We don´t recommend you try this but if you do risk it you need to be completely sure about your car´s fuel tank and engine system - try this on a common-rail diesel and you´ll simply wreck your engine.

How does this happen?

Modern diesel engines can be hard to differentiate for drivers with an untrained eye, or ear. Where traditionally diesel engines were clattery, dirty and slow to warm up, modern diesels drive and sound very similar to petrol engines. People simply forget they are driving a diesel as the associated audio and visual clues are simply not there.

In light of the dash for diesel manufacturers are turning their attention towards the problem of misfuelling.

Ford has been the first manufacturer to develop technology designed to prevent a misfuelling mishap, with its Easyfuel system, which prevents drivers filling up their diesel models with petrol.

An unleaded petrol pump nozzle cannot enter a diesel tank on Mondeo and Focus models equipped with the system. Typically diesel nozzles are too wide to fit into any petrol tank, so the problem rarely crops up.

To make matters more confusing the increasing uniformity of petrol pump colours does not provide motorists with a visual cue as to the fuel type.

Whereas diesel pumps were traditionally black, unleaded petrol green and four-star leaded petrol red, modern-day diesel pumps are often green to enhance fuel suppliers´ eco credentials, with BP being the most notable culprit.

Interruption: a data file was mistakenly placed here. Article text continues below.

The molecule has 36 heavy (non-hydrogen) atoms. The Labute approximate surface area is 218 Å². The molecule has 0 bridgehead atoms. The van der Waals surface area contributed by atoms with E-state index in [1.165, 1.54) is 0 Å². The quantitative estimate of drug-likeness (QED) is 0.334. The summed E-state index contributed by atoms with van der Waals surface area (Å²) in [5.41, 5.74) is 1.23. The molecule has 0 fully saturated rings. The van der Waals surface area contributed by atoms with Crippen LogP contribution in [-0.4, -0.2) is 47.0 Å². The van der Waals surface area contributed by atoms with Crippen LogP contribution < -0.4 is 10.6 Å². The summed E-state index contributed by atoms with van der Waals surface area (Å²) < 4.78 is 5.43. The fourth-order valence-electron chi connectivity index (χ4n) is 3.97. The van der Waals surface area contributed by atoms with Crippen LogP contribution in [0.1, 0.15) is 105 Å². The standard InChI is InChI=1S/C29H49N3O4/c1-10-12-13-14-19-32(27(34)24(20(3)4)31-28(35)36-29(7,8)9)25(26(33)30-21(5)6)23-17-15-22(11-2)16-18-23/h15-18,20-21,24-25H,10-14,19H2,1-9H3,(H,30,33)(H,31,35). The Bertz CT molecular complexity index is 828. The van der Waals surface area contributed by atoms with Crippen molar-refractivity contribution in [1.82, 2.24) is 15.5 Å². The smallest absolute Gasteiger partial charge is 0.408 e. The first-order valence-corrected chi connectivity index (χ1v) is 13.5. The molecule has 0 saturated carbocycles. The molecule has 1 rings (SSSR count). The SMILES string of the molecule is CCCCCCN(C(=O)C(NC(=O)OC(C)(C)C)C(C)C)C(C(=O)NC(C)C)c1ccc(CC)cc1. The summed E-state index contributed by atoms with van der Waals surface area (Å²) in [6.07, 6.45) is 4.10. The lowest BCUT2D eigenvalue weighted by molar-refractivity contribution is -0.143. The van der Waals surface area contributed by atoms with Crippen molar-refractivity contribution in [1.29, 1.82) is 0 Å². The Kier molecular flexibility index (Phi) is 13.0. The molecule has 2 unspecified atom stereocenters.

With the massive rise in popularity of diesels misfuelling is an inevitable and growing problem which is only just starting to be addressed by manufacturers.

Diesel in a petrol engine

Theoretically it should be hard to fill a petrol tank with diesel, as diesel nozzles are too wide to fit into the tank. However using diesel in a petrol engine may destroy the engine's catalytic converter, necessitating a costly replacement.

How much biodiesel/ethanol can I safely put in my car?

If you´ve accidentally filled your tank with biodiesel or ethanol the likelihood is you´ll need to drain your tank, unless your car is correctly modified to receive these fuels.

What can I do to prevent this?

Aside from buying a Ford model with the Easyfuel system the best thing you can do is to clearly label your vehicle with a sticker above the petrol tank, as car-hire companies generally do. This is particularly important if your car is used by a number of drivers.

Until manufacturers or fuel suppliers address the issue it´s simply a case of having your wits about you and bearing those astronomical repair costs in mind.

Recent moves to introduce such a system by BMW across its model range suggest that manufacturers are intent on tackling the problem.